November 2021 LIP of the Month

The Potential Role of Large Igneous Provinces in the Great Climate Transition on Venus

M.J. Way1,2,3, R. Ernst4,5, Jeffrey D. Scargle6

1NASA Goddard Institute for Space Studies, 2880 Broadway, New York, New York, 10025, USA

2GSFC Sellers Exoplanet Environments Collaboration

3Theoretical Astrophysics, Department of Physics and Astronomy, Uppsala University, Uppsala, SE-75120, Sweden

4Department of Earth Sciences, Carleton University, Ottawa, Canada K1S 5B6

5Faculty of Geology and Geography, Tomsk State University, Tomsk, Russia

6Astrobiology and Space Science Division, NASA Ames Research Center, MS 245, Moffett Field, USA

Earth’s sister planet, Venus, has elevated temperatures of 450C, a dense atmosphere (90 times as dense as Earth’s) which is dominated by CO2 (96%) and the absence of plate tectonics and no significant erosion. However, recent modelling (Way et al. 2016; Way and Del Genio, 2020) has indicated that the climate on Venus could have been more habitable (with a water cycle and possible plate tectonics) through most of Venus’ history with the transition into the current inhospitable conditions having occurred about 1000-700 Myr ago. There is also evidence for this Great Climate Transition preserved in the stratigraphically oldest geologically rocks, termed tesserae.  Curved lineament patterns associated with corresponding topographic changes are consistent with exposure through erosion of sub-horizontally layered units such as flood basalts or even sedimentary rocks (Byrne et al. 2021) and there are paleo-valleys (highlighted by younger lava flooding) which have patterns similar to terrestrial river systems, suggesting formation by fluvial erosion (Khawja et al. 2020).

                 Various models have been proposed for Venus’ Great Climate Transition, and here we consider the potential role of Large Igneous Provinces (LIPs) in causing this transition (Way et al. 2021; Way et al. in prep.).

                 On Earth LIPs are large volume (>100,000 cu. km), often short duration, mainly mafic magmatic events that occur at a frequency (combined continental and oceanic) of one approximately 20 myr (Ernst 2014). LIPs have an origin that is distinct from normal plate boundary processes (Coffin and Eldholm 1994; Ernst 2014), and are linked to intraplate processes. An upwelling mantle plume is typically invoked, but other origins have been proposed (Campbell 2007; Foulger 2007; Ernst, 2014).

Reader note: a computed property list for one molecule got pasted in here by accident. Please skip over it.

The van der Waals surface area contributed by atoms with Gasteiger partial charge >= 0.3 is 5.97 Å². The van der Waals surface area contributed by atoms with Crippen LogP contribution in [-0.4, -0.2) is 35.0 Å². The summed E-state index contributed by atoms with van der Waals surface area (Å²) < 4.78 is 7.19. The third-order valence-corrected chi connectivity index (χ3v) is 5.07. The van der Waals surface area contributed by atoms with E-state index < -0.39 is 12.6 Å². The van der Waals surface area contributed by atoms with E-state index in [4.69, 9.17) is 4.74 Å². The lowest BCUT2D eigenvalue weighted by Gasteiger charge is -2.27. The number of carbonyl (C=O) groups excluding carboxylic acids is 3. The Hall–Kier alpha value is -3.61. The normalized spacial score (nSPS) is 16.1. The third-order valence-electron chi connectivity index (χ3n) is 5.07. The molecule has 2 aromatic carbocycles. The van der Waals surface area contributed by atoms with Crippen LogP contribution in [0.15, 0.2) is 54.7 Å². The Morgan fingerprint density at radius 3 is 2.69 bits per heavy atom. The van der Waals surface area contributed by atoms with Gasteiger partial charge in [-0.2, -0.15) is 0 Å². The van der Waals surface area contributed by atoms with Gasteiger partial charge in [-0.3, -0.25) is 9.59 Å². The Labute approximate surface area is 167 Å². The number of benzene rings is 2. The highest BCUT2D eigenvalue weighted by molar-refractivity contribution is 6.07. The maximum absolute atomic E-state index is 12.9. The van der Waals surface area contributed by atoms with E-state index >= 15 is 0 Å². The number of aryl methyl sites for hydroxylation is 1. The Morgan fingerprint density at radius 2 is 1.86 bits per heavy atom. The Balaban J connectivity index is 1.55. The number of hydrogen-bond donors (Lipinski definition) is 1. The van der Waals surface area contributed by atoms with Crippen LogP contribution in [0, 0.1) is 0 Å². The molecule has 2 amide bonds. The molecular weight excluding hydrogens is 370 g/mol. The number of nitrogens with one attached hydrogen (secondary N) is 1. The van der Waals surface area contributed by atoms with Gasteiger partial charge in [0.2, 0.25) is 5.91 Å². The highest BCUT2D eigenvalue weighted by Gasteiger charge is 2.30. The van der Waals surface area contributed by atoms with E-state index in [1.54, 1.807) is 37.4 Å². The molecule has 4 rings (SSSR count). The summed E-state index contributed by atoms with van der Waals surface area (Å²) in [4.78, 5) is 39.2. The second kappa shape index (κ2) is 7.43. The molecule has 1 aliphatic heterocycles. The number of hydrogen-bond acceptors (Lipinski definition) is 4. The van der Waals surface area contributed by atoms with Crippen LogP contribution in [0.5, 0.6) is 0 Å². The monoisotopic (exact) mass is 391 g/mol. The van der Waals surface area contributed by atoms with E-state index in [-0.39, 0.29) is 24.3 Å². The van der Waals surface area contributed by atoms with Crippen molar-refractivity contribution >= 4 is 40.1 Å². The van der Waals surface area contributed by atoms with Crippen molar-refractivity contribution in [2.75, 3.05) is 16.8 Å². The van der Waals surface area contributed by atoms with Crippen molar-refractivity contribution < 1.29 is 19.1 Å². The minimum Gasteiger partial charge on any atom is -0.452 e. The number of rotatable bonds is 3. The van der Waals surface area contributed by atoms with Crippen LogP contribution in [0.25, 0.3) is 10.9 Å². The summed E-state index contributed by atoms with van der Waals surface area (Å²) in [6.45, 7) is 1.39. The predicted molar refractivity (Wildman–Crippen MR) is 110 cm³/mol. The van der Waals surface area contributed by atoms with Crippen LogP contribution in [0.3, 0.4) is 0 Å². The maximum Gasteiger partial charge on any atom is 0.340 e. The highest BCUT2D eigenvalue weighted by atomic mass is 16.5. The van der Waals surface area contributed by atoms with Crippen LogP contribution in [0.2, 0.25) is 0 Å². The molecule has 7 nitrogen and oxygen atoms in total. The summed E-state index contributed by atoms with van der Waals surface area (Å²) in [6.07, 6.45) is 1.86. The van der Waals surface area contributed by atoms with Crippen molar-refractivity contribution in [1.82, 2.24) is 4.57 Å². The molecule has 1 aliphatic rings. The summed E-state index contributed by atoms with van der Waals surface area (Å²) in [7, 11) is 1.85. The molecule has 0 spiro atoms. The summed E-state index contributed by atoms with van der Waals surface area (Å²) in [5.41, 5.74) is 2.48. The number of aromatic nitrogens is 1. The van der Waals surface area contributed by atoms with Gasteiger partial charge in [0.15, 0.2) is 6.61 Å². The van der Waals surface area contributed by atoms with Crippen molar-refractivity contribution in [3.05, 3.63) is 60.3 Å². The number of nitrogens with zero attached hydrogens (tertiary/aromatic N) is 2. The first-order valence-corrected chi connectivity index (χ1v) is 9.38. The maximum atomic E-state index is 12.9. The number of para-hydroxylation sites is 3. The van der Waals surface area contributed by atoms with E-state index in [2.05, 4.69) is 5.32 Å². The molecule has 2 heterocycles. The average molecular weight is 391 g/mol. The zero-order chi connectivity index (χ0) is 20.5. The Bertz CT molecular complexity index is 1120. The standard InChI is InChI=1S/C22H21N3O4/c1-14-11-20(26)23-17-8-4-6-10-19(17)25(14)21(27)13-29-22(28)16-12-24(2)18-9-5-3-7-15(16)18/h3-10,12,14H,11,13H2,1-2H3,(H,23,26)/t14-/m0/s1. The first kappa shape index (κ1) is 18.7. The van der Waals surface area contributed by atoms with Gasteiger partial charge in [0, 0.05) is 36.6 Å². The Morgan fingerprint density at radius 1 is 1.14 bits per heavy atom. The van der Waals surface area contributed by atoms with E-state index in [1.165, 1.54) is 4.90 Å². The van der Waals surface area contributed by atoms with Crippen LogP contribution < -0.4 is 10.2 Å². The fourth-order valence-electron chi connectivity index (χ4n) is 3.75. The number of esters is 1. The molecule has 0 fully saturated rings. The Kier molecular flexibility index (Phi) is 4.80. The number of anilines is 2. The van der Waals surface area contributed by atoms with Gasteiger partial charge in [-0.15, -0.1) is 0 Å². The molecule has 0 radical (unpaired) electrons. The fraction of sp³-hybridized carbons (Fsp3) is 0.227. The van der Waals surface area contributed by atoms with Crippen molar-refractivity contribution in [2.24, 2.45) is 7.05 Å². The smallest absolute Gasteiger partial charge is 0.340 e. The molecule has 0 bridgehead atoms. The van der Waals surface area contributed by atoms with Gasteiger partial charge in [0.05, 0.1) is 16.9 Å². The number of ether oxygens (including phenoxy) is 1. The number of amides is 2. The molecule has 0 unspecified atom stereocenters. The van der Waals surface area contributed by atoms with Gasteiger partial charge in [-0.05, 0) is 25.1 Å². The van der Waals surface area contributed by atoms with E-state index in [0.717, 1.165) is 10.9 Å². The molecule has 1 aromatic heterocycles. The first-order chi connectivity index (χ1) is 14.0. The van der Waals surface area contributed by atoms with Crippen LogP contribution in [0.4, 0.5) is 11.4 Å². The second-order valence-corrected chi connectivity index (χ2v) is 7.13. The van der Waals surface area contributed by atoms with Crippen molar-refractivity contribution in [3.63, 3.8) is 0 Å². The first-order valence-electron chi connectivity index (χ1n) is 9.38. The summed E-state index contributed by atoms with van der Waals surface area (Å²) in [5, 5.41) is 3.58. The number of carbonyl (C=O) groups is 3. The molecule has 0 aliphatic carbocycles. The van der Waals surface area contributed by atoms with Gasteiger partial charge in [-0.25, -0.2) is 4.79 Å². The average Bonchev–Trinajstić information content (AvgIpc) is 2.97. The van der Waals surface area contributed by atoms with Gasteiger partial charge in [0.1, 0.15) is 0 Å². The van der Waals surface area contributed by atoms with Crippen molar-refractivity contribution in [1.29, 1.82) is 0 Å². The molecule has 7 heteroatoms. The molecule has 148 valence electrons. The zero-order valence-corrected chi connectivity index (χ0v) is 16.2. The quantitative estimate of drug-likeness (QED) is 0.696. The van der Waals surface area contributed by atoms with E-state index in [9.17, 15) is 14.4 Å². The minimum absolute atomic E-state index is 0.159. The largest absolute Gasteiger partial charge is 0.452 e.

LIPs are also inferred to be common on Venus.  Venus lacks plate tectonics and therefore all magmatism is by definition intraplate. The largest intraplate events are considered LIP analogues (Head and Coffin 1997; Hanson 2007; Ernst et al. 2007, 2017). Venusian LIP components include large shield volcanoes and coronae, lava flow fields, and plains volcanism and also large radiating and circumferential graben systems (interpreted to overlie dyke swarms). The rate of LIP volcanism is uncertain on Venus given the absence of direct age dating and the uncertainties associated with developing a chronology based on relative ages determined from cross cutting relationships. However, given the similar size and internal structure of Venus to Earth, we provisionally apply the terrestrial rate of LIPs (one per 20 myr) to Venus.

                 On Earth, LIPs are increasingly recognized as a key driver of environmental and biotic change including mass extinction events (Clapham and Renne, 2019; Ernst et al. 2021 and publications and references therein) through a variety of mechanisms: but most notably CO2 release and associated global warming. The most significant mass extinction, at the 252 Ma Permian Triassic boundary, coincides precisely with the Siberian Traps LIP event (Figure 1) and there is consensus that this LIP was responsible for this mass extinction (Burgess et al. 2015) and was associated with a large temperature increase that may have reached a global average of 40C (Sun et al. 2012; Scotese et al. 2021).

                 There are various causes proposed for the origin of runaway global warming on Venus, including the role of LIPs (e.g. Way and Del Genio, 2020). We evaluate whether the proposed Great Climate Transition on Venus, from habitable to present day hyper-warm with high CO2, may be associated with stochastic overlap of multiple LIPs leading to extreme runaway greenhouse conditions (Way et al. 2021; Way et al. in prep.).

                 If LIPs were responsible for the Great Climate Transition on Venus, then we might also speculate whether such superimposed LIP events and resulting catastrophic climate change could occur in Earth’s future, in 10s to 100s of myr (Fig. 2).

Figure 1. Distribution of Siberian Traps LIP (after Reichow et al. 2009) and image of the Putorana plateau (after Wignall 2011).  Global LIPs barcode (on right) updated after Ernst 2014).

Figure 2. Potential for a transition to Venus like atmospheric conditions some time in Earth’s future.


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